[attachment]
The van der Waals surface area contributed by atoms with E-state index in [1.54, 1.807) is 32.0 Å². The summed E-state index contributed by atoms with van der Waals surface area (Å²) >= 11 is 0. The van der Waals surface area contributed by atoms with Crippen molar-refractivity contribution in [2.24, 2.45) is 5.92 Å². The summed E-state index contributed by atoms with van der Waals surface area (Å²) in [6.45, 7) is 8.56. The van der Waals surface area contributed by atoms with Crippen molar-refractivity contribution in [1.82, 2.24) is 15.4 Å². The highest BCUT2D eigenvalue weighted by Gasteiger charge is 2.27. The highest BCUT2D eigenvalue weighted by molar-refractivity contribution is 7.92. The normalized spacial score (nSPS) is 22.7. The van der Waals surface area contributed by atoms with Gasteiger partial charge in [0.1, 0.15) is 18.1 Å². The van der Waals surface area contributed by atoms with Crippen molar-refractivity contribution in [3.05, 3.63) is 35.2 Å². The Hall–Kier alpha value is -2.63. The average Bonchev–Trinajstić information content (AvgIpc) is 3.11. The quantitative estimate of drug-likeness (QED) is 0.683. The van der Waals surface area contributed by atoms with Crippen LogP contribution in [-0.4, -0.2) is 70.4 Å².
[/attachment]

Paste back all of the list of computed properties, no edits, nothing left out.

The van der Waals surface area contributed by atoms with E-state index in [1.54, 1.807) is 32.0 Å². The summed E-state index contributed by atoms with van der Waals surface area (Å²) >= 11 is 0. The van der Waals surface area contributed by atoms with Crippen molar-refractivity contribution in [2.24, 2.45) is 5.92 Å². The summed E-state index contributed by atoms with van der Waals surface area (Å²) in [6.45, 7) is 8.56. The van der Waals surface area contributed by atoms with Crippen molar-refractivity contribution in [1.82, 2.24) is 15.4 Å². The highest BCUT2D eigenvalue weighted by Gasteiger charge is 2.27. The highest BCUT2D eigenvalue weighted by molar-refractivity contribution is 7.92. The normalized spacial score (nSPS) is 22.7. The van der Waals surface area contributed by atoms with Gasteiger partial charge in [0.1, 0.15) is 18.1 Å². The van der Waals surface area contributed by atoms with Crippen molar-refractivity contribution in [3.05, 3.63) is 35.2 Å². The Hall–Kier alpha value is -2.63. The average Bonchev–Trinajstić information content (AvgIpc) is 3.11. The quantitative estimate of drug-likeness (QED) is 0.683. The van der Waals surface area contributed by atoms with Crippen LogP contribution in [-0.4, -0.2) is 70.4 Å².